Agency budgets are shrinking, but not as much as they will when Congress and the president agree on steps to reduce the deficit and take us back from the fiscal cliff.
The list of savings initiatives — the Campaign to Cut Waste, reducing improper payments, strategic sourcing — is growing. Congressional oversight of agency spending is at a fever pitch.
It’s a perfect time for agency chief financial officers to lead. Unfortunately, too many CFO chairs are vacant. Congress and the president should make filling them a priority.
Grant Thornton and the Association of Government Accountants recently surveyed federal CFOs to gauge their challenges and concerns. The report, “Charting a Course through Stormy Seas”(www.government cfosurvey.com), offers a window into the turbulent environment in which this talented group of public servants is working. What we found was not surprising.
CFOs say the president’s Campaign to Cut Waste is a lot of work. Every president has a financial management agenda, and CFOs understand it’s their job to implement it. But they said that, because the Campaign to Cut Waste doesn’t strategically advance the mission of agencies, it sometimes diverts resources from potentially better uses. One CFO said, “We’ve spent more on meetings about the Campaign to Cut Waste than we’ve actually saved from cutting waste.”
CFOs nurture and protect their workforce. With staffing cuts driving up workload for remaining staff, pay freezes driving down morale and elections making employees fair game for attacks, CFOs rely on strong teams to keep everyone focused on results. One CFO said, “My guys have a clear notion of what they need to do.” Another put it this way: “We are a can-do organization that wants to make a difference.”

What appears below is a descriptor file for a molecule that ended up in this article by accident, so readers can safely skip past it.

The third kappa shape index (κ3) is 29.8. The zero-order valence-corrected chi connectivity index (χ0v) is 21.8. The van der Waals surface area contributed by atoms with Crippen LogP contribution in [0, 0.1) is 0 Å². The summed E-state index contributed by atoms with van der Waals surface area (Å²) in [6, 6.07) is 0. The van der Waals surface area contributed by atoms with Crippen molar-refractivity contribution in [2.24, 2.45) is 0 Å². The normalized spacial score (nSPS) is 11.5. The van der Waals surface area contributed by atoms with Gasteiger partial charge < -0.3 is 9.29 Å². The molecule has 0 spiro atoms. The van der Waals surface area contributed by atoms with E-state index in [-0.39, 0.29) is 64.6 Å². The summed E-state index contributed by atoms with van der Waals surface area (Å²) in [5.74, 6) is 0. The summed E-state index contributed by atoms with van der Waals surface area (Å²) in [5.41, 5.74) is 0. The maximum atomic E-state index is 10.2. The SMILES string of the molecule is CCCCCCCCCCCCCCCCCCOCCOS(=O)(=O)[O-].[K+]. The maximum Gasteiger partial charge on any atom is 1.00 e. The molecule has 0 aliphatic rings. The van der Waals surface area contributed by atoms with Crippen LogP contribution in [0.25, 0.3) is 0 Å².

We ask CFOs each year to list their greatest challenges. This year, the challenge cited most often by far was the budget — increasing requirements, finding more cost savings and dealing with continuing reductions. Over half of all respondents cited the budget as their greatest challenge. Some were trying to figure out how to get more funding, while others were trying to determine how to live with less. But one CFO said, “We have to get away from the phrase ‘do more with less’; we need to choose.”
Whether they are political appointees or career civil servants, CFOs are working with their staffs to get the job done. They are taking whatever resources are available, and they are helping leadership allocate those resources to high-priority activities. No agency gets everything it wants, and the CFO plays a critical role helping the agency meet its priority goals regardless of the level of resources it receives.
To agency leaders, a talented CFO is essential. Without a strong, capable CFO, navigating the budget process — allocating resources to high-priority, high-performing activities, while managing reductions strategically — is more difficult. But today, there are few true CFOs in the top job. The 1990 CFO Act is the defining legislation for the roles and responsibilities for the federal CFO in 24 agencies. Sixteen of these agency CFOs are appointed by the president with the advice and consent of the Senate. Although the Obama administration has filled 12 of these positions, with one holdover from President Bush’s administration, only nine of the 16 Senate-confirmed CFOs remain in place today. With the massive challenges agencies face — particularly in guiding agencies through today’s unpredictable and volatile budgetary environment — we shouldn’t keep vacant the one job best suited to lead through the storm. The president should focus his personnel team’s attention on attracting and recruiting the CFO talent agencies need and work with the Senate to get them in their jobs as soon as possible. Otherwise, agencies will be sailing in increasingly rough seas without a rudder.
Srikant Sastry, managing principal of Grant Thornton LLP’s Global Public Sector practice in Alexandria, Va., has more than 20 years’ experience consulting for agencies in federal, state, local and international governments.